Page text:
The Lance Method for Calculating Osmolality

1. Measure the temperature in the room
2. Measure atmospheric pressure
3. Call your mother and ask her if her arthritis is
bothering her if the atmospheric pressure is less
than that in Nome
4. Boil an egg until hard-boiled
5. Eat the egg
6. Measure the freezing point of the water you boiled
the egg in 10 minutes after measuring that of your
7. Subtract this value from that of your sample
if your mother’s arthritis is acting up and Nome is
in a high pressure trough
8. Ignore 7 if your mother is pain free
9. Divide the atmospheric pressure corrected for your
mother’s arthritis by 760 corrected for the
corrected temperature divided by 0 minus the
difference between the temperature in Dallas
subtracted from that in Mineralwater divided into
the observed osmolality provided that the
corrected osmolality is more than 300.  If less
than 300 add 300 and use that number.
10. Take this number and add 500
11. Plot this number on the graph of expected results
12. Use if less than 2 standard deviations from the mean
13. If more than two standard deviations, repeat the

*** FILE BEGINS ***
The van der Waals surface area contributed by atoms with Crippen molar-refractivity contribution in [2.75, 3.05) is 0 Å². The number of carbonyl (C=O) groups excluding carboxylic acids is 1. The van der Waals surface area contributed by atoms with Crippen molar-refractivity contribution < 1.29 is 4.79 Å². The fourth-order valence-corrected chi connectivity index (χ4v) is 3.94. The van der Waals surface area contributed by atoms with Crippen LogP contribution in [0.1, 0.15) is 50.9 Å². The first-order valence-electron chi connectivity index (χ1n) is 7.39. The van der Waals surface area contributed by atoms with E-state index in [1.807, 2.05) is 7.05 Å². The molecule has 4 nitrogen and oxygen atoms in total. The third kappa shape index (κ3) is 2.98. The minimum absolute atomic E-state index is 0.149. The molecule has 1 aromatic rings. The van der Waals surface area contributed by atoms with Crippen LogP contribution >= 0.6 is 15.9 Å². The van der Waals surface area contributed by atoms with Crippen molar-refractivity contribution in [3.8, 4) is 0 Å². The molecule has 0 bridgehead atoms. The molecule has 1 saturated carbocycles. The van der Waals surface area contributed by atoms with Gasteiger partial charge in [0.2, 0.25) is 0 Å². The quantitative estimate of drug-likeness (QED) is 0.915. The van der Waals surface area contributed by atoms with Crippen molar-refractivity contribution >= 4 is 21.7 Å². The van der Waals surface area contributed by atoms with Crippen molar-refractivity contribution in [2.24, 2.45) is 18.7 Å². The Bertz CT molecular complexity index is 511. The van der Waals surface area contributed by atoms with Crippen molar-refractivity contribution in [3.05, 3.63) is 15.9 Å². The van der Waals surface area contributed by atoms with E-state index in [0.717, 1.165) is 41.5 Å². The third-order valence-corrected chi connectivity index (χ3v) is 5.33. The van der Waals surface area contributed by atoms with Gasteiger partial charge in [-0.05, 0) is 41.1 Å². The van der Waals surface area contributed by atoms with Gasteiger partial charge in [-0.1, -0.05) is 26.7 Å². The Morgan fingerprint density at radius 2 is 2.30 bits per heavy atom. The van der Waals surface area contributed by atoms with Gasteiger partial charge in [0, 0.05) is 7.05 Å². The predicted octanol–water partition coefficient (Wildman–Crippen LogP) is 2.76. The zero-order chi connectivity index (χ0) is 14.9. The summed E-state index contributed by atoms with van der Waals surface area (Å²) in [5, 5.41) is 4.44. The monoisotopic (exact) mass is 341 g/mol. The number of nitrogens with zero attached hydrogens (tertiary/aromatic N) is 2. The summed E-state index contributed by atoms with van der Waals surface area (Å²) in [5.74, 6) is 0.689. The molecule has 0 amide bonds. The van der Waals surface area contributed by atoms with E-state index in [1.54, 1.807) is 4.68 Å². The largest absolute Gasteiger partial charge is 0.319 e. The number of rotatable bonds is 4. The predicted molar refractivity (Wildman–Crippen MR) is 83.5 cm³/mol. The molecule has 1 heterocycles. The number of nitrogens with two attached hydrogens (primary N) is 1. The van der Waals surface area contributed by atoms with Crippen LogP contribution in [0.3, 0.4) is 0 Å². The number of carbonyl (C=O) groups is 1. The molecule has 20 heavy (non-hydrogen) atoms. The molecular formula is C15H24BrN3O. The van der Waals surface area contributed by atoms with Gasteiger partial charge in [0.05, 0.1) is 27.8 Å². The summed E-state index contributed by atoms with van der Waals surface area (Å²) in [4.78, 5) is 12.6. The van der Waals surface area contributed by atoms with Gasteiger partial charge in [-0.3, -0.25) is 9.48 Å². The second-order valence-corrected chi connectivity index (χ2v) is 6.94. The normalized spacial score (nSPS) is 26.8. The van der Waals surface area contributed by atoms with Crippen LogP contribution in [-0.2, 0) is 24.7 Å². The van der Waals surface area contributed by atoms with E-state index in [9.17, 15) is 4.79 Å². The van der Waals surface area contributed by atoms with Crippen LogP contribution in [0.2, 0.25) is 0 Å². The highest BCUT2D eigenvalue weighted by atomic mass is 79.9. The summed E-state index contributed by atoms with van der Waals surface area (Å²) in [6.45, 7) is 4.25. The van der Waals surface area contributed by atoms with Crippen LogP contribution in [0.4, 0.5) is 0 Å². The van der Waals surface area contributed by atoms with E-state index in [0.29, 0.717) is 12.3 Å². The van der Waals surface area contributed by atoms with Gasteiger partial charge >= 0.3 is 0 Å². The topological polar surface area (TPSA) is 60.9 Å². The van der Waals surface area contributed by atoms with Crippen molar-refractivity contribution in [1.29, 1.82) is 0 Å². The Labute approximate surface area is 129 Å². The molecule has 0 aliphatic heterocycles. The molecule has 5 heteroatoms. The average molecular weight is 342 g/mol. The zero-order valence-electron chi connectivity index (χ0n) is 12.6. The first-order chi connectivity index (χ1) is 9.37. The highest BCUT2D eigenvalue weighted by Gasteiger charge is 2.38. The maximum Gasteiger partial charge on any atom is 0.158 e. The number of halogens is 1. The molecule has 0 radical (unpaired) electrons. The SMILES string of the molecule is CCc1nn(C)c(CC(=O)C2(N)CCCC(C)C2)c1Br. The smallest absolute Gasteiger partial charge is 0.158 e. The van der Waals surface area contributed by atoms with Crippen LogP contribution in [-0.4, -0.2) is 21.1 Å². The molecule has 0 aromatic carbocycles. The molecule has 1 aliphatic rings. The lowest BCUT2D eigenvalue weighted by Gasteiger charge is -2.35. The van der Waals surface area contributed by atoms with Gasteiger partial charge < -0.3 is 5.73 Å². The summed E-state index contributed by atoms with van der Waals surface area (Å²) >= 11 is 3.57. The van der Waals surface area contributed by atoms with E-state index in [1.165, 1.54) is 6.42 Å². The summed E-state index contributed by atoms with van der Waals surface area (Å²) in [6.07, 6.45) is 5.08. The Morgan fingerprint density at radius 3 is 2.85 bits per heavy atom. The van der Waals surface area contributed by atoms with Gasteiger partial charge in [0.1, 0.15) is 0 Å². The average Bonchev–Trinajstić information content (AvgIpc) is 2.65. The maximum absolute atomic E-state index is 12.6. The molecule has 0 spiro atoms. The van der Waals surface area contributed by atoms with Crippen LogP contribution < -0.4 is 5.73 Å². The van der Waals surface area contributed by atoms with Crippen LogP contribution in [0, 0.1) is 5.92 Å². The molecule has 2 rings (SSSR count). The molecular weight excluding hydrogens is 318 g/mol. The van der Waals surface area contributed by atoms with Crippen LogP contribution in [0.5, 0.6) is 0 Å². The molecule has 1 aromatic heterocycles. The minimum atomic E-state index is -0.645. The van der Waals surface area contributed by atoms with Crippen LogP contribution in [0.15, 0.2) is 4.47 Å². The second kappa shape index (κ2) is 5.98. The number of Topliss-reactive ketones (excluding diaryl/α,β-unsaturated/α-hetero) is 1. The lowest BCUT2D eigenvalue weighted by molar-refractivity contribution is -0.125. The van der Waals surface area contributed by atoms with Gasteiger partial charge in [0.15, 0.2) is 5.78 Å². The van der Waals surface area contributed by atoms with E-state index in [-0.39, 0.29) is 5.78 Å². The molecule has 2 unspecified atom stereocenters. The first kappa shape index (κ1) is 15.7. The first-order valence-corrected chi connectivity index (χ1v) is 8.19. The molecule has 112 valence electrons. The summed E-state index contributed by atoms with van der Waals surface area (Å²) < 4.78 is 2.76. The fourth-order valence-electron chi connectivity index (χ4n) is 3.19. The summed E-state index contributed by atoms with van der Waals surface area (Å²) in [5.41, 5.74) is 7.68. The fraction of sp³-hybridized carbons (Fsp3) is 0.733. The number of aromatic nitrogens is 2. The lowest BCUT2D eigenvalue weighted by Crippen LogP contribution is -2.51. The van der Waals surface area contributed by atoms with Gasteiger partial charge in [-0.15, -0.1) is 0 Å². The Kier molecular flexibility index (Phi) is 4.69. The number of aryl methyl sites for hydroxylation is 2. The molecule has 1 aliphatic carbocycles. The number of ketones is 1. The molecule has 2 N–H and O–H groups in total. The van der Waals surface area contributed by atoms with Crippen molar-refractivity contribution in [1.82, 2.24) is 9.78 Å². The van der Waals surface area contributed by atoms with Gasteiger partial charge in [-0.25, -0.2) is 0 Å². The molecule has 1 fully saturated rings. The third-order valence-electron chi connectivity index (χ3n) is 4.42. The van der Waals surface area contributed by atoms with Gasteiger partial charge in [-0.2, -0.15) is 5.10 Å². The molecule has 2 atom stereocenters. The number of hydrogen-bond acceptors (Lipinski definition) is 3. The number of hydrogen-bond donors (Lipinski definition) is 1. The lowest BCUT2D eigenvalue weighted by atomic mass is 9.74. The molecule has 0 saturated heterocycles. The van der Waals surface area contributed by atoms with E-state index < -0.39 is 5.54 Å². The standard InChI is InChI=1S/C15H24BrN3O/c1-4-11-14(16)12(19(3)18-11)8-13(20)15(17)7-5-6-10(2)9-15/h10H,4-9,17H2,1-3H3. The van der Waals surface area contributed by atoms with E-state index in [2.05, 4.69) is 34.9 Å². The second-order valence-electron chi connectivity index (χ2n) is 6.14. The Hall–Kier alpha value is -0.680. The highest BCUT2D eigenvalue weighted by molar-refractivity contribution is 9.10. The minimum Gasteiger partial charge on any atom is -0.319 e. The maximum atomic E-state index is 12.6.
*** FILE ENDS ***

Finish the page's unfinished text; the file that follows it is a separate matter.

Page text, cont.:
Reading the card filled Grollman with a sense of awe and wonder.  Maybe he was on his way the becoming a scientist.  After two hours of messing with the micro-osmometer, which was what the wooden box was called by the cognoscenti, he wondered whether theoretical science might be more fitting to his talents.  The catch was that there were lots of problems getting the contraption to work.  First, you had to take the very tiny tube holding the fluid you were going to freeze in a very tiny forceps which you stuck in the machine using the blunt instrument that is the hand.  Looking through the microscope you tried to locate the tube and place it in the receptacle which was supposed to keep it  in the scope’s field of view.  Since everything was magnified the micro-tube jumped around like a drunken flea fed speed.  Every time Grollman’s heart beat the tube bucked out of sight.  Then there was the crystal formation problem.  One second there was no crystal; an instant later all the fluid in the micropipette froze and shattered the minute glass filament.  On average it took Grollman an hour to get one of the tubes in view.  He decided to modify the process and use the temperature he observed when the pipette broke.  The “break temp” he dubbed it feeling that this name would enhance the scientific value of his observation.